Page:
Invisible Touch, That’s All, I Can’t Dance. We’re not expecting to hear any of these tonight because this is proper old skool Genesis.
Forget the mainstream pop of the 1980’s. This isn’t about that. This is the Steve Hackett era Genesis. It’s like a secret club. Only tonight at Nottingham’s Royal Concert Hall, the secret is well and truly out. Steve is here with his band and a 41 piece orchestra to kick off the Genesis Revisited Tour.
Never big on single sales but it’s fair to say they shifted a few albums and they were one of the biggest live acts in the country and across Europe. Ok, sod it, they were one of the biggest bands in the world.
Think Firth of Fifth, Dancing with the Moonlit Knight, Suppers Ready. Those are the masterpieces I expect to hear tonight. Well, I don’t expect to hear them, I know I’ll hear them. I interviewed Steve earlier this year and he told me.
With the band and orchestra on stage, the clock (Tick tock) ticked round to 7.30. The axeman is here and we crash into Dance on a Volcano. You can actually feel the buzz of excitement around the Concert Hall during those opening cords. Nad Sylvan takes to the mic and we were off for over two hours of 70s Genesis prog rock nostalgia.
So, about Nad Sylvan. It’s fair to say that’s once you’ve seen him, you’ll not forget him. He commands the stage with his long blonde hair & Norwegian presence. I think his voice leans towards the Peter Gabriel era rather than that of Phil Collins. But he doesn’t try to be like them. He’s definitely his own man, and that’s something he does really well. It still sounds like Genesis though. That’s the most important thing to me.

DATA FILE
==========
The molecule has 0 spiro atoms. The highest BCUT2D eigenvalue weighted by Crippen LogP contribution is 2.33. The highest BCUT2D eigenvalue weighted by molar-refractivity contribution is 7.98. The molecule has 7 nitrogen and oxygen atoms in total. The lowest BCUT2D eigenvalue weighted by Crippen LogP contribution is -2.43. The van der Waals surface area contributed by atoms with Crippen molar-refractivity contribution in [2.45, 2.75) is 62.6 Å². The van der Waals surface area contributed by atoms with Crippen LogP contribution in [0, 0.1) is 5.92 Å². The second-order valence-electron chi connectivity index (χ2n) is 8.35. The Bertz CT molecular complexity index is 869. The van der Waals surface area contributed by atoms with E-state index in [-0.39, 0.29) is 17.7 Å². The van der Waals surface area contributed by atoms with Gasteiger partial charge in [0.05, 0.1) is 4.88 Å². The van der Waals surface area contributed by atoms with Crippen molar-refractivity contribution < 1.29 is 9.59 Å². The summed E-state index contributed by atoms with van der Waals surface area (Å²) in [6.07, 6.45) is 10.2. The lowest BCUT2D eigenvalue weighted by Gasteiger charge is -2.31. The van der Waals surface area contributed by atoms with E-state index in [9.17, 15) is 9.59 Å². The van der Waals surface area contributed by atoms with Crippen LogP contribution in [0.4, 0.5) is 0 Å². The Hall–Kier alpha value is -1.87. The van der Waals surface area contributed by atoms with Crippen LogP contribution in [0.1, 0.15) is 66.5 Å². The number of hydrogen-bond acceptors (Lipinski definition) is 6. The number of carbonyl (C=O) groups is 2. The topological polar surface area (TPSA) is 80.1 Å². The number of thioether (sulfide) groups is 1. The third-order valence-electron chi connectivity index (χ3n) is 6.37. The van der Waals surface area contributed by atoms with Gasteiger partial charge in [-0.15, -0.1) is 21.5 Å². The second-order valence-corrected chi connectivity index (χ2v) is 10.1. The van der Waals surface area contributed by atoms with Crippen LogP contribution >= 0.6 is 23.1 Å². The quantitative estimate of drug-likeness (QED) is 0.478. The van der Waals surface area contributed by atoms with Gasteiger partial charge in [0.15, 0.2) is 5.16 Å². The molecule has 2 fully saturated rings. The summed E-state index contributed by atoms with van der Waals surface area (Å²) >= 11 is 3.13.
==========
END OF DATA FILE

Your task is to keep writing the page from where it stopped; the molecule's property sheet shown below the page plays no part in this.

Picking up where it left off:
The beautiful Firth of Fifth follows Hackett’s Out of the Body and The Steppes. Sylvan is almost thrown at the audience buzz of appreciation as he sings the opening lines to Dancing with the Moonlit Night. As Hackett plays out the guitar solo at the end, Nad Sylvan carefully and comically tidies his percussion instruments away.
Up steps Gary O’Toole. I’ve never seen a more smartly dressed drummer. As Hackett opens up on the classic guitar, O’Toole takes to the mic for the lead vocal with a lovely version of Blood on the Rooftops. I wasn’t expecting that from a drummer. I mean, a drummer taking over the vocals! That’s just ridiculous.
Following the interval we’re on to In This Quiet Earth which in turn goes into Afterglow. A really lovely song written by Tony Banks. A real live favourite with Genesis fans of all eras.
A couple more Hackett songs including one about his late father Peter and then El Niño. A great song that I’d never heard before. The best way I can think to describe it is, War of the Worlds meets a James Bond theme.
The musicians leave the stage. Where have those two hours gone?
Of course they’re back for a well deserved encore to close the show with the Musical Box.
They’re are so many great songs from that era but there just isn’t time. I’d have loved to have heard Ripples and Your Own Special Way. Fountain of the Salmacis? Maybe next time.
Another standing ovation & then its back out into the damp Nottingham night.
There were a few little hiccups and the orchestra weren’t always that easy to hear. But it’s the opening night. I wouldn’t have any problem watching it again.
A great evening. Steve Hackett still obviously adores playing these songs after all these years. When he wasn’t concentrating on a difficult guitar solo, he was beaming at the audience who were clearly loving every moment of it. I know I certainly did.
Words & photos by Richard Newbold